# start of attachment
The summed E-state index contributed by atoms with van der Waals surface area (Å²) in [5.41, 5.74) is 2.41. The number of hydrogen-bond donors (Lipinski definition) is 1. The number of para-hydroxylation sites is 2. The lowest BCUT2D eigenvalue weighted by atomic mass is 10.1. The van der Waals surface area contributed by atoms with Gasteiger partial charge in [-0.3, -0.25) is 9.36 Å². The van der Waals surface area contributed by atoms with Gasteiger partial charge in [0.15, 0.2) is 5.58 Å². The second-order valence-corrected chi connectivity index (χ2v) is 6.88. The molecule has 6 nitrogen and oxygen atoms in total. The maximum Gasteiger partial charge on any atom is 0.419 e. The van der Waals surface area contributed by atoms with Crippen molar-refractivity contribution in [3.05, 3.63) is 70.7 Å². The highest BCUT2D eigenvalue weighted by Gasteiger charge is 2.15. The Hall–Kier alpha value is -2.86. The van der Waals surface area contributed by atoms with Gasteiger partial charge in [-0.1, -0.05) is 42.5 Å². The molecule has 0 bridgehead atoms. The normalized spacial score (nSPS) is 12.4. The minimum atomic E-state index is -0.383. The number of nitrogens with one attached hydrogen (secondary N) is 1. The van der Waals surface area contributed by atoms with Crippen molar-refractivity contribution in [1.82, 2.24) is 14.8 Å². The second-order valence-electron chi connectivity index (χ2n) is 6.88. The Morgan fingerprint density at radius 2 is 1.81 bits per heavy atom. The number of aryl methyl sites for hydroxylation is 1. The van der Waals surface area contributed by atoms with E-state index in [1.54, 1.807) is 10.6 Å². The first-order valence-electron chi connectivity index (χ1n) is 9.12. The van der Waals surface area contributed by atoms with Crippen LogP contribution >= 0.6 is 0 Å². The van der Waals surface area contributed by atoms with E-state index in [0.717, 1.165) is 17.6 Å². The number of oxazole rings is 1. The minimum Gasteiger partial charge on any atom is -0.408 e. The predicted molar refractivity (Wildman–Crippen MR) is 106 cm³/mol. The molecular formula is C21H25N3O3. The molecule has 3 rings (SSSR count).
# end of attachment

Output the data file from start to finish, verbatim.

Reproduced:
The summed E-state index contributed by atoms with van der Waals surface area (Å²) in [5.41, 5.74) is 2.41. The number of hydrogen-bond donors (Lipinski definition) is 1. The number of para-hydroxylation sites is 2. The lowest BCUT2D eigenvalue weighted by atomic mass is 10.1. The van der Waals surface area contributed by atoms with Gasteiger partial charge in [-0.3, -0.25) is 9.36 Å². The van der Waals surface area contributed by atoms with Gasteiger partial charge in [0.15, 0.2) is 5.58 Å². The second-order valence-corrected chi connectivity index (χ2v) is 6.88. The molecule has 6 nitrogen and oxygen atoms in total. The maximum Gasteiger partial charge on any atom is 0.419 e. The van der Waals surface area contributed by atoms with Crippen molar-refractivity contribution in [3.05, 3.63) is 70.7 Å². The highest BCUT2D eigenvalue weighted by Gasteiger charge is 2.15. The Hall–Kier alpha value is -2.86. The van der Waals surface area contributed by atoms with Gasteiger partial charge in [-0.1, -0.05) is 42.5 Å². The molecule has 0 bridgehead atoms. The normalized spacial score (nSPS) is 12.4. The minimum atomic E-state index is -0.383. The number of nitrogens with one attached hydrogen (secondary N) is 1. The van der Waals surface area contributed by atoms with Crippen molar-refractivity contribution in [1.82, 2.24) is 14.8 Å². The second-order valence-electron chi connectivity index (χ2n) is 6.88. The Morgan fingerprint density at radius 2 is 1.81 bits per heavy atom. The number of aryl methyl sites for hydroxylation is 1. The van der Waals surface area contributed by atoms with E-state index in [1.54, 1.807) is 10.6 Å². The first-order valence-electron chi connectivity index (χ1n) is 9.12. The van der Waals surface area contributed by atoms with Crippen LogP contribution >= 0.6 is 0 Å². The van der Waals surface area contributed by atoms with E-state index in [0.717, 1.165) is 17.6 Å². The number of oxazole rings is 1. The minimum Gasteiger partial charge on any atom is -0.408 e. The predicted molar refractivity (Wildman–Crippen MR) is 106 cm³/mol. The molecular formula is C21H25N3O3. The molecule has 3 rings (SSSR count).